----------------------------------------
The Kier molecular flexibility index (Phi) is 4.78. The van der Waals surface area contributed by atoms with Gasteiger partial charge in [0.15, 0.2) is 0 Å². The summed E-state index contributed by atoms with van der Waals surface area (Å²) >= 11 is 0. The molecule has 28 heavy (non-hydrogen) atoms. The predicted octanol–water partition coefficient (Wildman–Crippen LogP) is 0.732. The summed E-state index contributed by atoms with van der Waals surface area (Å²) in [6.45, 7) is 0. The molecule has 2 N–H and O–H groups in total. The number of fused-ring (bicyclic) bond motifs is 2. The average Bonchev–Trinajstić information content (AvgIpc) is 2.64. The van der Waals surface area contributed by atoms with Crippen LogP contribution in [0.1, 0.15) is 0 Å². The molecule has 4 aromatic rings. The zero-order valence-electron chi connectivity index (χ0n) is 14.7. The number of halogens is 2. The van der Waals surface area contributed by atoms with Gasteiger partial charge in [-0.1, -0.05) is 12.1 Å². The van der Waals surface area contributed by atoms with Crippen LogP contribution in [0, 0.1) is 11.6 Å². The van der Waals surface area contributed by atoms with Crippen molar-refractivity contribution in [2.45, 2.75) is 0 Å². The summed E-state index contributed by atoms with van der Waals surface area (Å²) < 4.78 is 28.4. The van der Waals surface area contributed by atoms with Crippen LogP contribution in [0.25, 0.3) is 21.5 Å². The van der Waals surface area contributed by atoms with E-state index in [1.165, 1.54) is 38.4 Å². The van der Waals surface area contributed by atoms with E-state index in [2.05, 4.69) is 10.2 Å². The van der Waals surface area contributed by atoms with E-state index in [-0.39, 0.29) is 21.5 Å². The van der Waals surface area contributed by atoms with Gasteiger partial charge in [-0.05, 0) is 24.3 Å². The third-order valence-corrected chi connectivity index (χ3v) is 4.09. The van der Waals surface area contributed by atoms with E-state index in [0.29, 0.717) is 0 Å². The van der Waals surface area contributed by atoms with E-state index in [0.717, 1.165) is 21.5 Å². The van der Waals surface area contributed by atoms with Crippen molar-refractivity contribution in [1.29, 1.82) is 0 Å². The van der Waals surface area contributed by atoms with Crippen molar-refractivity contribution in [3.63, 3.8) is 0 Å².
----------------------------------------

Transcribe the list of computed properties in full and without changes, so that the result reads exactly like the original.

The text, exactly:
The Kier molecular flexibility index (Phi) is 4.78. The van der Waals surface area contributed by atoms with Gasteiger partial charge in [0.15, 0.2) is 0 Å². The summed E-state index contributed by atoms with van der Waals surface area (Å²) >= 11 is 0. The molecule has 28 heavy (non-hydrogen) atoms. The predicted octanol–water partition coefficient (Wildman–Crippen LogP) is 0.732. The summed E-state index contributed by atoms with van der Waals surface area (Å²) in [6.45, 7) is 0. The molecule has 2 N–H and O–H groups in total. The number of fused-ring (bicyclic) bond motifs is 2. The average Bonchev–Trinajstić information content (AvgIpc) is 2.64. The van der Waals surface area contributed by atoms with Crippen LogP contribution in [0.1, 0.15) is 0 Å². The molecule has 4 aromatic rings. The zero-order valence-electron chi connectivity index (χ0n) is 14.7. The number of halogens is 2. The van der Waals surface area contributed by atoms with Gasteiger partial charge in [-0.1, -0.05) is 12.1 Å². The van der Waals surface area contributed by atoms with Crippen LogP contribution in [0, 0.1) is 11.6 Å². The van der Waals surface area contributed by atoms with Crippen molar-refractivity contribution in [2.45, 2.75) is 0 Å². The summed E-state index contributed by atoms with van der Waals surface area (Å²) < 4.78 is 28.4. The van der Waals surface area contributed by atoms with Crippen LogP contribution in [0.25, 0.3) is 21.5 Å². The van der Waals surface area contributed by atoms with E-state index in [1.165, 1.54) is 38.4 Å². The van der Waals surface area contributed by atoms with E-state index in [2.05, 4.69) is 10.2 Å². The van der Waals surface area contributed by atoms with E-state index in [-0.39, 0.29) is 21.5 Å². The van der Waals surface area contributed by atoms with Gasteiger partial charge in [-0.05, 0) is 24.3 Å². The third-order valence-corrected chi connectivity index (χ3v) is 4.09. The van der Waals surface area contributed by atoms with E-state index in [0.29, 0.717) is 0 Å². The van der Waals surface area contributed by atoms with E-state index in [0.717, 1.165) is 21.5 Å². The van der Waals surface area contributed by atoms with Crippen molar-refractivity contribution in [1.29, 1.82) is 0 Å². The van der Waals surface area contributed by atoms with Crippen molar-refractivity contribution in [3.63, 3.8) is 0 Å².